Here I am! All ready to berate The Hives from atop my glittering ivory fortress of smug for having the audacity, the impudent impertinent insolence to release another album when it seems readily apparent that they had long ago faded into utter irrelevance.
The Hives are Sweden’s equivalent of a chemically induced, catastrophic divergence from reality headed by feverish, screeching lunatic Howlin’ Pelle Almqvist.
A decade or more ago, The Hives escaped their snowy socialist utopia and, through the post-millennial punk resurgence, the rest of the world was introduced to a fervently deranged cast who are allegedly the Machiavellian play things of musical mastermind Randy Fitzsimmons.
The semi-mythical Randy has never before been seen in public, and it is unclear whether he is real or just a contrivance employed by the band to instil a little more intrigue.
I don’t think anyone cares enough to find out either way.
Lex Hives is their fifth album after a prolonged five year break. It took them so long to make because they produced it themselves and didn’t really know what they were doing.
Will it be any good? Well, it’s either review this or shit my shrivelled bowels out over the new Alexandra Burke album so here we go.
I think they’ve sorted themselves a new opening song for their gigs with Come On! an arrestingly snappy intro to the album. It’s like a countdown to a rocket blasting off but with Almqvist screaming out “Come On!” over and over and over again as a sort of provocative challenge to the listener.
Lead single Go Right Ahead is one of the standout tracks. On first listen, you may think “That sounds a lot like all the other songs that The Hives have made.”
It lacks the alacrity of some of the later tracks despite the frenetic energy poured into it however it is effectively carried along by the unnerving menace of the lyrics:
Here’s a secret, keep it tight
It’s California, late at night
Go right ahead
We’re gonna drink, fuck and fight all night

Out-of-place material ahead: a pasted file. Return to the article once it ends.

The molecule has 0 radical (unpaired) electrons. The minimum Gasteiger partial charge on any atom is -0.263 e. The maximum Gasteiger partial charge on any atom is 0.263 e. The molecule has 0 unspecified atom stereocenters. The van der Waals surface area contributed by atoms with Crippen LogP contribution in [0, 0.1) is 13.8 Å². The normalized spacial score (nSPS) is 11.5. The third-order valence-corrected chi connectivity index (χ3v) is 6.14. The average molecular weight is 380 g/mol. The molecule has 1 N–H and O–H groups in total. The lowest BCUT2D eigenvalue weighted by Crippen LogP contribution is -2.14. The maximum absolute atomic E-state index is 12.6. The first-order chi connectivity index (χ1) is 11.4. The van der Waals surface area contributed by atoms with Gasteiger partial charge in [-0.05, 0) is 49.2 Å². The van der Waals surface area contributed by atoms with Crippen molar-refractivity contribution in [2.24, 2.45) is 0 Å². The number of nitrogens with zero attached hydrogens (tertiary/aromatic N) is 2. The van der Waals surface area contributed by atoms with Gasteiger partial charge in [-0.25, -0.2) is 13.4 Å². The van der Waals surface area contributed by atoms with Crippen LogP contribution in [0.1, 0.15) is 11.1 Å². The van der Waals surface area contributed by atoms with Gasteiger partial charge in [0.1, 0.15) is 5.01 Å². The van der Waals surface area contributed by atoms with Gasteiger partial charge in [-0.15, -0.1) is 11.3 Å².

The over used refrain does lend itself to repetitiveness however:
Go right ahead
Go right ahead
Go right ahead
You gotta … when you go out to your head
1000 Answers has floated around for a while, even being used on the self-replicating disease that is the FIFA video game franchise. This is a less energetic track, being a catchy ode to the unknowable answers in life wrapped up in four minutes of electro-shock therapy.
I’ve got a thousand answers,
One of them has got to be right
I Want More is quite different. It’s a bit spoken word and a bit AC/DC but it mostly sounds a lot like I Love Rock n’ Roll, albeit the Joan Jett version rather than the version that Britney Spears vommed up.
Wait a Minute isn’t exactly classic Hives. There’s heavy hints of 80s new-romanticism, even a little bit of Billy Idol maybe.
Maybe I got carried away a bit there.
Patrolling Days wouldn’t sound out of place on earlier Hives albums. There are seemingly unrelated chord changes all over the show but is a bit too lengthy and doesn’t have the structure of some of the other tracks, it’s not bad – just not great.
My patrolling days are over
And I ain’t shot nobody since
Take Back the Toys molests you with a pneumatic, hammering drum beat and some assuredly scuzzy guitars from the instantaneous, no-intro get go. This was the first track when I turned the volume up to an annoyingly, perhaps even illegally, high level.
There is a mid track climax of broken sounding instruments. It’s a lunging attack of unrelated notes thrashed out into sounding like endless rows of guitars being brutally tortured. All the time the mechanical drum beats relentlessly on, like the heartbeat of a giant aroused robot.
I really like this.
Without the Money is as close as The Hives will come to a love song. They really shouldn’t try to get any closer. It is a bit unlistenable, a little too raw, like eating a really nice steak when it is still part of the cow. And the cow is alive.
The absurdly titled These Spectacles Reveal the Nostalgics is another turbo charged flail but it is indistinguishable from some of the other tracks and the Hives back catalogue in general and marks the beginning of the end of what had been, up until this point, an enjoyable if nostalgic waltz down Hivesy Lane.
My Time Is Coming and If I Had a Cent pass without incident before the final lift of Midnight Shifter explosively discharges the last bit of remaining energy from the album.
Lex Hives is old fashioned and for those who either did not know or had forgotten The Hives, it will perhaps prove remote and inaccessible.
It’s not perfect, the quality of tracks certainly tails off toward the end of the album and it may have been wise to have excised some of the weaker songs altogether.
It is refreshingly different from the other ear-splitting shite that passes for punk-rock music nowadays and will make for a satisfying distraction, although in an old-fashioned and deeply unoriginal way.
Don’t expect any of the tracks to be around as long as Hate to Say I Told You So or Main Offender though.
I think I would actually go to a shop and buy this or, y’know, listen to it on the internet for free.